All the recent publicity about dishonest and unethical behavior at a certain large unnamed bank is a good reminder to go back to the basics when it comes to your farm operation’s inner circle. That includes asking the right questions to determine if your banker is, in fact, a trusted adviser or a mere product peddler.
Often, the nudge to assess a banker results when there’s a significant change in a farm’s operations, whether it is transferring the farm to another generation of ownership or making a large investment or change. But filling out a periodic “scorecard” of sorts on your ag banker is also important because it allows you to determine if he or she is, in fact, representing your interests or if you’ve fallen into a comfort zone that’s not necessarily in your best interests.
• Is he/she a reliable agricultural banker? Because agriculture is a very cyclical and volatile industry, there are some bankers who may be really easy to work with when times are good, but very tough to work with when times are bad. Is your banker there for you through good times and bad? This includes being there in all cycles of the market as well as being accessible and delivering prompt decisions regarding your requests.
• Has your banker walked in your shoes? In this industry, that means your front-line banker has grown up in, worked on or owned and operated an agricultural-based operation. That kind of knowledge, experience and background is invaluable in our type of banking because agriculture is unlike any other industry. This is further complemented by a banker who not only understands, but also believes in the products or services he or she is offering and acts as an advocate for the ag industry; not a transaction-maker.
• Does your banker listen to your needs? A good banker should do more listening than talking, and listen not only to you, but also collaborate effectively with other members of your advisory team.
• Does your banker offer needs-based solutions, or is he or she a talker who pushes products? A good sign is that your banker doesn’t strong arm you into buying something. Instead, he or she listens first (consultative sales that involves a lot of listening on his or her part vs. a lot of talking) and follows up with value-based propositions that solve problems. These should make sense for your operation and sit right with you and not leave you with buyers’ remorse.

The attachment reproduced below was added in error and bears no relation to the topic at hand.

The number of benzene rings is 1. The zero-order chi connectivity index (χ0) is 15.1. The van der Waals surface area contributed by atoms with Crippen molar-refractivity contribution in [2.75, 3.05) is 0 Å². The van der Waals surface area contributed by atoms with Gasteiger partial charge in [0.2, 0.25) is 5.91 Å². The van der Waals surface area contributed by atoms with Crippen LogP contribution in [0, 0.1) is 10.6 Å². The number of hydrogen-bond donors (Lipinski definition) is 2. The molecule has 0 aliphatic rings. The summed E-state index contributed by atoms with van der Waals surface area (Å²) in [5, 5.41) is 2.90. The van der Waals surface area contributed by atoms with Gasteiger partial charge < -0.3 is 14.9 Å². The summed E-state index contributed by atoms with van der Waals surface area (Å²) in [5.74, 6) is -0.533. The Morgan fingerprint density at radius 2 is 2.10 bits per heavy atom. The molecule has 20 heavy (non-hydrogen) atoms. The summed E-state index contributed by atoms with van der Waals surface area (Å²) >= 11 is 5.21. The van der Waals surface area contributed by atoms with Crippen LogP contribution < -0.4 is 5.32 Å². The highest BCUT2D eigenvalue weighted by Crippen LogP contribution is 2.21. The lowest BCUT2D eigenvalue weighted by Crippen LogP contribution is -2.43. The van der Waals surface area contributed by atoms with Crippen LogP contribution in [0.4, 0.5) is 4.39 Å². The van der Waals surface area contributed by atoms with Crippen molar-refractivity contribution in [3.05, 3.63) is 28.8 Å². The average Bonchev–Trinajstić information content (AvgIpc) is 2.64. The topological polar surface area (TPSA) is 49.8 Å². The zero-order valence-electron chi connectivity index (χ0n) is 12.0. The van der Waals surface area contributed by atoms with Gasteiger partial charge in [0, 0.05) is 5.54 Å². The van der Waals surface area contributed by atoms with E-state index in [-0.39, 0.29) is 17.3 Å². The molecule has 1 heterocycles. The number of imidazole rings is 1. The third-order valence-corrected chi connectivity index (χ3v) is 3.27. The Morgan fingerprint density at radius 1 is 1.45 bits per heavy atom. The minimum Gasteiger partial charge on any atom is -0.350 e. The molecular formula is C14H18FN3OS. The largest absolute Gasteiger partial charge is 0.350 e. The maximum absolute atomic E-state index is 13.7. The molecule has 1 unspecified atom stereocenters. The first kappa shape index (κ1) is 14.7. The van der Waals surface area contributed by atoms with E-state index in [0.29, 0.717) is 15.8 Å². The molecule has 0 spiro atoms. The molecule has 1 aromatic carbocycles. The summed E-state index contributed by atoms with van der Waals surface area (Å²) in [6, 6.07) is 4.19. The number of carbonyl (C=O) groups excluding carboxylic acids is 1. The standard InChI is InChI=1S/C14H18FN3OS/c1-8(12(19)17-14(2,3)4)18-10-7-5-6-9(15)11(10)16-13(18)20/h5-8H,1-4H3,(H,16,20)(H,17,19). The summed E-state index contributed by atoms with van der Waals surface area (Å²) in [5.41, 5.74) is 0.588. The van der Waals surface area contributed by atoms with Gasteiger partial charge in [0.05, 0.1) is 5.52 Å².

• Does your banker know your operation intimately? Has he or she put on boots and walked your operation, and got to know its inner workings and nuances? Today’s ag farms are very complex, especially the larger operations. No two farms are the same in terms of needs, management, ownership structure and business model. Your banker should be knowledgeable about the type of enterprise your farm is involved in as well as all types of farm financial issues.
• Is your banker employed by a financial institution that is fully committed to agricultural banking? This is essential because only then is there institutional support to provide a high level of service.
• Does your banker stand by his or her word? This means that over time, your banker proves to be honest and trustworthy, doesn’t overpromise and maintains a high level of confidentiality.
• Does your banker have your best interests at heart? Sometimes this may take the form of challenging you to substantiate why you want to pursue an investment, growth, addition or significant change to your operation. While your banker should always be a problem-solver, a good banker isn’t afraid to ask the difficult questions and even challenge you on occasion.
How does your banker rate? Ask yourself these questions on a regular basis to ensure your banker truly is a trusted adviser.
Dave Coggins is chief banking officer/executive vice president for Investors Community Bank.